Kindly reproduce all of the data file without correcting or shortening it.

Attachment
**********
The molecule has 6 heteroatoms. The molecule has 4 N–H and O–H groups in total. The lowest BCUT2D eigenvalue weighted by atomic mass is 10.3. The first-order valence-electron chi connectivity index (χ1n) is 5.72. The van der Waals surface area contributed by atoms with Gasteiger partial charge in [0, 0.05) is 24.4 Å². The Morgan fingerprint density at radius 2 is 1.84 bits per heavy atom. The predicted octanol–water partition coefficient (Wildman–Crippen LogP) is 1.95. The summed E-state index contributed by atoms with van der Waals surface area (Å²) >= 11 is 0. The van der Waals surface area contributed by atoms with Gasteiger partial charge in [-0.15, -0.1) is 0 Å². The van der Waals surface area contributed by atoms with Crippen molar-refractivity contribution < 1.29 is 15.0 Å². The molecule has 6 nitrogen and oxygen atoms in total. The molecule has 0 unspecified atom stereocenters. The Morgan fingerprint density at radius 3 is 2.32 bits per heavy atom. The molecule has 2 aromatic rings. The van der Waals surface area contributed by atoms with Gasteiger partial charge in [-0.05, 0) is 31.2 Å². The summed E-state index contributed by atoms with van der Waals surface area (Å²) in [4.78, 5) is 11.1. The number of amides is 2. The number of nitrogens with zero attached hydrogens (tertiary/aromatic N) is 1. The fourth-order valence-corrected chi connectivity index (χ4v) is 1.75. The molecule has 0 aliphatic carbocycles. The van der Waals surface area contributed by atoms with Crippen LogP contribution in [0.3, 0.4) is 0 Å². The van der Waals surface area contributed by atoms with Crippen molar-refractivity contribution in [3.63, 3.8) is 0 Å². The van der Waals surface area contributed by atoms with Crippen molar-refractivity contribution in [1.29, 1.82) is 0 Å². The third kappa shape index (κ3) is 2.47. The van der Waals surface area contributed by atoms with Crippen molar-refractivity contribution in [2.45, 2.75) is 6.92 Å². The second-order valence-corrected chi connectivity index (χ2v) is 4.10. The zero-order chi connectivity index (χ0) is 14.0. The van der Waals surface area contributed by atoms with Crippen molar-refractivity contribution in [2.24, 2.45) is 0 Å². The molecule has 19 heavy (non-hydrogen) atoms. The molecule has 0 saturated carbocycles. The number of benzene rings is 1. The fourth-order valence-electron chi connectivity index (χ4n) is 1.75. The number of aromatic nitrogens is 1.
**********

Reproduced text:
The molecule has 6 heteroatoms. The molecule has 4 N–H and O–H groups in total. The lowest BCUT2D eigenvalue weighted by atomic mass is 10.3. The first-order valence-electron chi connectivity index (χ1n) is 5.72. The van der Waals surface area contributed by atoms with Gasteiger partial charge in [0, 0.05) is 24.4 Å². The Morgan fingerprint density at radius 2 is 1.84 bits per heavy atom. The predicted octanol–water partition coefficient (Wildman–Crippen LogP) is 1.95. The summed E-state index contributed by atoms with van der Waals surface area (Å²) >= 11 is 0. The van der Waals surface area contributed by atoms with Gasteiger partial charge in [-0.15, -0.1) is 0 Å². The van der Waals surface area contributed by atoms with Crippen molar-refractivity contribution < 1.29 is 15.0 Å². The molecule has 6 nitrogen and oxygen atoms in total. The molecule has 0 unspecified atom stereocenters. The Morgan fingerprint density at radius 3 is 2.32 bits per heavy atom. The molecule has 2 aromatic rings. The van der Waals surface area contributed by atoms with Gasteiger partial charge in [-0.05, 0) is 31.2 Å². The summed E-state index contributed by atoms with van der Waals surface area (Å²) in [4.78, 5) is 11.1. The number of amides is 2. The number of nitrogens with zero attached hydrogens (tertiary/aromatic N) is 1. The fourth-order valence-corrected chi connectivity index (χ4v) is 1.75. The molecule has 0 aliphatic carbocycles. The van der Waals surface area contributed by atoms with Crippen LogP contribution in [0.3, 0.4) is 0 Å². The van der Waals surface area contributed by atoms with Crippen molar-refractivity contribution in [3.63, 3.8) is 0 Å². The van der Waals surface area contributed by atoms with Crippen molar-refractivity contribution in [1.29, 1.82) is 0 Å². The third kappa shape index (κ3) is 2.47. The van der Waals surface area contributed by atoms with Crippen molar-refractivity contribution in [2.45, 2.75) is 6.92 Å². The second-order valence-corrected chi connectivity index (χ2v) is 4.10. The zero-order chi connectivity index (χ0) is 14.0. The van der Waals surface area contributed by atoms with Crippen molar-refractivity contribution in [2.24, 2.45) is 0 Å². The molecule has 19 heavy (non-hydrogen) atoms. The molecule has 0 saturated carbocycles. The number of benzene rings is 1. The fourth-order valence-electron chi connectivity index (χ4n) is 1.75. The number of aromatic nitrogens is 1.